Delivery Systems and Devices for Drugs and Biologics
The area of delivery systems and devices for drugs and biologics includes the delivery of nucleic acids, peptides, proteins, vaccines, genes, small molecules, and theranostics. Emphasis is on the engineering of new delivery vehicles that may include (but are not limited to) novel biomaterials, liposomes, micelles, nanoparticles, and dendrimers; or various delivery modalities that may include, for example, ultrasound, electroporation, implantable pumps, or stimulators. The scope of work may include, for example, development of the delivery vehicle or device itself, and proof of concept testing through preliminary in vitro and in vivo studies.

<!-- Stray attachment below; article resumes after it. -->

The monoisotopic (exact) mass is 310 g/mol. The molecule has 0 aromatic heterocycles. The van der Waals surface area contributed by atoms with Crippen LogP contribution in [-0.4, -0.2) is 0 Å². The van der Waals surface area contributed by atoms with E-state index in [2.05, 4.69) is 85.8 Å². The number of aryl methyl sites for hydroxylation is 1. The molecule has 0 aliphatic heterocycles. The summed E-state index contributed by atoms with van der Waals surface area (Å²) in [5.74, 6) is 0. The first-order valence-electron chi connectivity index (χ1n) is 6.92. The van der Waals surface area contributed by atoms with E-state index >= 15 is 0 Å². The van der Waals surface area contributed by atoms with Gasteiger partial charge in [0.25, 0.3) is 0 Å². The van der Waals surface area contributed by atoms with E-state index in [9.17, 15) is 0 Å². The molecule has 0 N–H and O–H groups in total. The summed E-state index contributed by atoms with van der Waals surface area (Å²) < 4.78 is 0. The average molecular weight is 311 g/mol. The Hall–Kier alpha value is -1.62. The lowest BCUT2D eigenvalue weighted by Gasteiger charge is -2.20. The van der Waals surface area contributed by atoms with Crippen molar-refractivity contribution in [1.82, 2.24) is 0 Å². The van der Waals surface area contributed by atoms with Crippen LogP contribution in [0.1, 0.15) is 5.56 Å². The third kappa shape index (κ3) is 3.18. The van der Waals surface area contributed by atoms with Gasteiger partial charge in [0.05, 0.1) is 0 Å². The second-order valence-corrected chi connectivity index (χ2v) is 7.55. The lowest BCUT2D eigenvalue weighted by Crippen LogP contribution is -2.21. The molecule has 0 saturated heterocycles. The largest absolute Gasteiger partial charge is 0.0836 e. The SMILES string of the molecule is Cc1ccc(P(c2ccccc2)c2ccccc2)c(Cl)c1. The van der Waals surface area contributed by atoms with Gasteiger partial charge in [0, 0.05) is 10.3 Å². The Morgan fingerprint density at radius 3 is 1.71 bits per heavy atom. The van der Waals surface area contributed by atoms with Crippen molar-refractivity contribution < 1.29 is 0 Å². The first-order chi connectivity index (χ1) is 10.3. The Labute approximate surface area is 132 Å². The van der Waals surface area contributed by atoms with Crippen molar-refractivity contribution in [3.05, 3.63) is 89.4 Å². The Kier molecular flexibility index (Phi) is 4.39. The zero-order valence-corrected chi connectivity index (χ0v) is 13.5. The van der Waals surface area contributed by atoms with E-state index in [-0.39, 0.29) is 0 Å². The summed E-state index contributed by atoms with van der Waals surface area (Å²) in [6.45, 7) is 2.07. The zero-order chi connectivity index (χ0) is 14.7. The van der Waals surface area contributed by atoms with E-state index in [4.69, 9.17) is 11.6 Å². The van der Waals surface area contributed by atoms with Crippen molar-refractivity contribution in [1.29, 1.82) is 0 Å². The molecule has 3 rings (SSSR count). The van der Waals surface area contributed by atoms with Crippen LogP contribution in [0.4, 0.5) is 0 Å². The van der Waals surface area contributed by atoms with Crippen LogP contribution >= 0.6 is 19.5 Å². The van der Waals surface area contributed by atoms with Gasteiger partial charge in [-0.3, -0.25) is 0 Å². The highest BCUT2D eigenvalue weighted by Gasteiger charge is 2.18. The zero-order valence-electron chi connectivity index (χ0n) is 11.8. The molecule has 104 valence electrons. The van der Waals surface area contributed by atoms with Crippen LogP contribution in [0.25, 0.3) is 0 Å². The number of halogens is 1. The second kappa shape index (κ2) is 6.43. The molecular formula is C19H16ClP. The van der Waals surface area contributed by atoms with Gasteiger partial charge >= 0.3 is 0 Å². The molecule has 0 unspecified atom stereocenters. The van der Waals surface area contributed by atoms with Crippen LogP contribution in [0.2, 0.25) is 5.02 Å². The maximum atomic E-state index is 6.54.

Macrophage engulfing foreign cells. Credit: Richard Tsai
A microneedle patch for influenza vaccine delivery. Roderic I. Pettigrew, Ph.D., M.D., director of the National Institute of Biomedical Imaging and Bioengineering (NIBIB), discusses the first human influenza vaccine trial using the microneedle patch developed by researchers at Georgia Tech and funded by NIBIB, part of NIH.